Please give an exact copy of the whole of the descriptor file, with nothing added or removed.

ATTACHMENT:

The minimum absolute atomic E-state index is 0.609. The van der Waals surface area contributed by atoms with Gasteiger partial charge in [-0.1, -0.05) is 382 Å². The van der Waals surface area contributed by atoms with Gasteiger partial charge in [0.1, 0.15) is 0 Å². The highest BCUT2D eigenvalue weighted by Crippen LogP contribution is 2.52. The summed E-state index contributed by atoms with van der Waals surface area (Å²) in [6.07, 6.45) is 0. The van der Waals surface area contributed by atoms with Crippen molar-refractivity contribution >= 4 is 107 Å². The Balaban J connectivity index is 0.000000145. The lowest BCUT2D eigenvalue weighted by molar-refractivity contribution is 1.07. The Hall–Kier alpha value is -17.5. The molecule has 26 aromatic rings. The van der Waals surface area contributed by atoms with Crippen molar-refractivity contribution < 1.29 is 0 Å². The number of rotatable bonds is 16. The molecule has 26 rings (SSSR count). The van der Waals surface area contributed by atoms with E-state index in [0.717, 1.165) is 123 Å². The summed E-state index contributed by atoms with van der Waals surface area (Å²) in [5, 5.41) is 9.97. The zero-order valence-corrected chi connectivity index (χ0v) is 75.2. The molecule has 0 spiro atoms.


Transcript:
The minimum absolute atomic E-state index is 0.609. The van der Waals surface area contributed by atoms with Gasteiger partial charge in [-0.1, -0.05) is 382 Å². The van der Waals surface area contributed by atoms with Gasteiger partial charge in [0.1, 0.15) is 0 Å². The highest BCUT2D eigenvalue weighted by Crippen LogP contribution is 2.52. The summed E-state index contributed by atoms with van der Waals surface area (Å²) in [6.07, 6.45) is 0. The van der Waals surface area contributed by atoms with Crippen molar-refractivity contribution >= 4 is 107 Å². The Balaban J connectivity index is 0.000000145. The lowest BCUT2D eigenvalue weighted by molar-refractivity contribution is 1.07. The Hall–Kier alpha value is -17.5. The molecule has 26 aromatic rings. The van der Waals surface area contributed by atoms with Crippen molar-refractivity contribution < 1.29 is 0 Å². The number of rotatable bonds is 16. The molecule has 26 rings (SSSR count). The van der Waals surface area contributed by atoms with E-state index in [0.717, 1.165) is 123 Å². The summed E-state index contributed by atoms with van der Waals surface area (Å²) in [5, 5.41) is 9.97. The zero-order valence-corrected chi connectivity index (χ0v) is 75.2. The molecule has 0 spiro atoms.